CAW Policy Letter #19: Inclusive Language

August 13, 1997


LETTER NO. 19 August 13, 1997

Inclusive Language

To: CAW Local Union Presidents, Recording Secretaries and Chairpersons


Committed to Equality

The CAW is a social union, committed to the rights and dignity of all working people. We believe that all workers, regardless of gender, deserve the same working conditions, wages, and opportunities. We know that women continue to face discrimination in hiring, training, wages and working conditions. We are actively fighting to change that discrimination. One of the tools we use to create change is language.

Language is powerful

Language is a uniquely human tool. When we want to express ourselves, we struggle to find the right words. Words can wound, they can soothe, they can explain, they can lie. Words can include and they can exclude. We all know that words can be powerful. Some words are more powerful than others. Over time, words change their meanings, new words are invented, while some words fall out of use altogether.

The connection between language and reality is complex. Language is our filter for understanding the world (just try thinking without using words!). Language, some would say, is what brings things to life - without language, there is no life. So when small children say (and rightly so) "girls can't be firemen!", the logic of language is limiting what is possible.

We need to be using the language of equality if we are going to bring about the reality of equality. We need to talk, listen, and write using words that include everyone.

Collective Agreements

Union bargaining committees spend hours thinking about the arguing over individual words, because we know what a huge impact the words in our collective agreements can have on workers.

When we fight to improve the language in our agreements, we are using words to expand the dignity, safety, and security of workers. We back up our words with collection action.

In the past many collective agreements included language that referred to men's jobs and women's jobs. There were different rates of pay, different seniority lists for men and women. Today, this kind of direct discrimination is illegal. Our collective agreements have been changed to reflect new laws (and in fact, our collective agreements paved the way for new laws to be written!).

These days, more and more of our collective agreements use generic language. Generic means general, and designates words that can apply to, and refer to anyone, whatever their gender. Examples of generic terms include the words "worker", "people", "union member". Words that are gender-specific, such as "workman", "chairman", "man-hour", etc. are not generic. They exclude, and they send loud messages about "men's work and women's work". Gender-specific terms reinforce the idea that women are only an exception to the general rule. We need language that belongs to everybody equally.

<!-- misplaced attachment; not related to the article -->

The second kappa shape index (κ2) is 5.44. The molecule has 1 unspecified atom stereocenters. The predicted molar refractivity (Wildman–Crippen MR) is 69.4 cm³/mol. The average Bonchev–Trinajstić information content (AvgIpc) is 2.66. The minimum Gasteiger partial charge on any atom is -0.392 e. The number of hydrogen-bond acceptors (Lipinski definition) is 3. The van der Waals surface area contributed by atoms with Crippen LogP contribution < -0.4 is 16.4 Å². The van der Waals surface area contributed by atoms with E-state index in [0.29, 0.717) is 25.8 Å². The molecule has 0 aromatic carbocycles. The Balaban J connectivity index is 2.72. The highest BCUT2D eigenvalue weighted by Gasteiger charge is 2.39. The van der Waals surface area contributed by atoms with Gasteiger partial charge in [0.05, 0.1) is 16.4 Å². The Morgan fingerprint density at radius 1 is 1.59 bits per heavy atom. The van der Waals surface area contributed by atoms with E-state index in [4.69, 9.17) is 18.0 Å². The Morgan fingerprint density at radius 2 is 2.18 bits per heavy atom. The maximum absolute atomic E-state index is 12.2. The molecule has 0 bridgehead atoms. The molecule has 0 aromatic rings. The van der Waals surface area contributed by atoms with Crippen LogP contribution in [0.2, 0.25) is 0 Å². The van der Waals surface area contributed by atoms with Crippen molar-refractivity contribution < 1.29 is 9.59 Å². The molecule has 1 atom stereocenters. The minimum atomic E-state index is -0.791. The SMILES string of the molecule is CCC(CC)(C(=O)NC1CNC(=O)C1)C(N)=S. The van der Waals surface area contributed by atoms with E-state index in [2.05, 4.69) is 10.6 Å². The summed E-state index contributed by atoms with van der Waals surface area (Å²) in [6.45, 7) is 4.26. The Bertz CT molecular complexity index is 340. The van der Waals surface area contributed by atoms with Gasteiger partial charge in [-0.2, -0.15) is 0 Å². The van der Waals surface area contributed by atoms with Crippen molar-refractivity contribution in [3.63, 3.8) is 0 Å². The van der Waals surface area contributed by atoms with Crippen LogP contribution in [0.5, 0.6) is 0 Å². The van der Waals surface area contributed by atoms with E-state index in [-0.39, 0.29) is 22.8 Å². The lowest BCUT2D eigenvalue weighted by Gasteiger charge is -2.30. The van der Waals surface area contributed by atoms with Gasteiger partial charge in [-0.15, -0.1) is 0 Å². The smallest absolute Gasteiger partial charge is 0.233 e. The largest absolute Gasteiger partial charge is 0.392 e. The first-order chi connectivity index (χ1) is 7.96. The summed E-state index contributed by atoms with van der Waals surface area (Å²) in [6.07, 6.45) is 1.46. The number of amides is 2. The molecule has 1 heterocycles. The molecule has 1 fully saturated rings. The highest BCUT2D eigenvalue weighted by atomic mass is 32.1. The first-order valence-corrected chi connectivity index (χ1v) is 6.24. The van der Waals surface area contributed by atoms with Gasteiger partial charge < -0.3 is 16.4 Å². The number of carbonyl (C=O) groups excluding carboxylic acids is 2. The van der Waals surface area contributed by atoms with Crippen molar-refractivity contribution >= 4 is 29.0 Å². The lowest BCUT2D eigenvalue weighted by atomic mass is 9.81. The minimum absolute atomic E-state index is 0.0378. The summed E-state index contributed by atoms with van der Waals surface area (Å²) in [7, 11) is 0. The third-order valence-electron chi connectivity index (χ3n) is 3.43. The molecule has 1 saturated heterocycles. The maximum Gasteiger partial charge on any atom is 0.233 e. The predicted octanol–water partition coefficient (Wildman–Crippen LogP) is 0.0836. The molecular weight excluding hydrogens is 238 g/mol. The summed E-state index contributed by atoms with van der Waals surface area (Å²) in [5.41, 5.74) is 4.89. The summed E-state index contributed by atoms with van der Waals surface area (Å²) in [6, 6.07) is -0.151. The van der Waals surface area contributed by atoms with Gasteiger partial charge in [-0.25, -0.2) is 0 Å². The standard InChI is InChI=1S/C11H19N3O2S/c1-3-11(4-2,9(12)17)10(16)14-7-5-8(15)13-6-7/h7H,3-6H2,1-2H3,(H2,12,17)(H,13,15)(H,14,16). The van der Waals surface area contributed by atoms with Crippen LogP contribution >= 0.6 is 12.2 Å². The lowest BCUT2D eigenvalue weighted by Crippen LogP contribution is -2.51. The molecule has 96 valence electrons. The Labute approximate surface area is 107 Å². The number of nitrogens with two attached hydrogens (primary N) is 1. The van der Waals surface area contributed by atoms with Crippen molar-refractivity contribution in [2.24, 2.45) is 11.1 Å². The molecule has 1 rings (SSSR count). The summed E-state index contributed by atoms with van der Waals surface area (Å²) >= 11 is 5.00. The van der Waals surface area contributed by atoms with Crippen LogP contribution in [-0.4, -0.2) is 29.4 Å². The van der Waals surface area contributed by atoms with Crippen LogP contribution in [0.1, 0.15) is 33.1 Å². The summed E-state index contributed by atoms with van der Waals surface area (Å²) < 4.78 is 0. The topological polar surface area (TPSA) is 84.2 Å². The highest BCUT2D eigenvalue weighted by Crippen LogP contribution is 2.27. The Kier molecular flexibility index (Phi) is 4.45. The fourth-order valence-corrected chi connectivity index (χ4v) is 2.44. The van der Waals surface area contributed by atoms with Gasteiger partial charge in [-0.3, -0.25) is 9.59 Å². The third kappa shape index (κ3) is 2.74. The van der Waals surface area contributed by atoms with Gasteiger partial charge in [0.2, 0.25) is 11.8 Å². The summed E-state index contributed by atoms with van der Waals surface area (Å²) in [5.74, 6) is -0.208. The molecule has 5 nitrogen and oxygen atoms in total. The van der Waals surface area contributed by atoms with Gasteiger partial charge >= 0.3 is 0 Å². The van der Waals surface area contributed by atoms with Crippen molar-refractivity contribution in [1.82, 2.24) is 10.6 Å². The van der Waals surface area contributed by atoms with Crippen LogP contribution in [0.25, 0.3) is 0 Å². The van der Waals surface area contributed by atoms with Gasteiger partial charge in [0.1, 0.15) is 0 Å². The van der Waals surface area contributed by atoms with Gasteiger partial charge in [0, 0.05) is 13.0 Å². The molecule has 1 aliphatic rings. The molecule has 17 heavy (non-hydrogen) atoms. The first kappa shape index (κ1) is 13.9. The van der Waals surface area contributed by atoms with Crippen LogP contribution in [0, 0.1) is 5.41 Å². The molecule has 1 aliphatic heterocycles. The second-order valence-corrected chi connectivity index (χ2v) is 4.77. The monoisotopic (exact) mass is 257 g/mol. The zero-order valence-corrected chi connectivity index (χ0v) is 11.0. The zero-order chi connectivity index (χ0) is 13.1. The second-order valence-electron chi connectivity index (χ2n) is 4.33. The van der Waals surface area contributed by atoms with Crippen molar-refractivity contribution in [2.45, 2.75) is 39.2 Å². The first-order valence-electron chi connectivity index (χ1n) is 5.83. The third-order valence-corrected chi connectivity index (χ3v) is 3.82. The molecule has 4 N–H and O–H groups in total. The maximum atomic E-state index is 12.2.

Some of our collective agreements still contain language that is gender-specific. They use the pronoun "he" when referring to jobs that can be, and are, done by people regardless of gender. These agreements usually include a paragraph that says that where there is gender-specific language, that language should be understood to include both men and women. This doesn't cut it. It's a bit like saying "I know your name is Ralph, but we're not used to having Ralphs around here. Joe is easier to remember, so I'll just call you Joe. No hard feelings, eh?"

In many CAW workplaces, there have been women workers for over sixty years. Isn't it time that our collective agreements acknowledged this?

Even if there aren't any women in a workplace, collective agreement language should be generic, to show that the workplace is open to all workers. Why should our collective agreement language reinforce the employer's bias? The idea that "we don't need to include everyone in our language because the employer doesn't include everyone in the workplace" is a weak excuse for a movement committed to social change.

Words can give us dignity, they can rob us of dignity. They can send a message that we are welcome, or that we are not welcome. A collective agreement that uses gender-specific language doesn"t represent all workers.

Language is constantly changing. It reflects changes in society, and it can lead to changes in the way things work. If we challenge ourselves and others to use generic language, we are challenging the status quo.

Change is hard. Sometimes people worry that they won't "get the words right", that they'll say the wrong thing, or use the wrong terminology. For others, there's a fear that by using generic language they're letting go of something, or even admitting they were wrong. Some of us are still practicing using generic language - it is taking time to get comfortable. As trade unionists we know that it takes courage to speak out against injustice. But we also know that our voices are stronger when we are inclusive and we use the language of justice.

Inclusive language in our collective agreement is our way of saying the workplace is open to everyone. It sends a message to employers that the dignity and equality of everyone is on the union agenda.

In solidarity,

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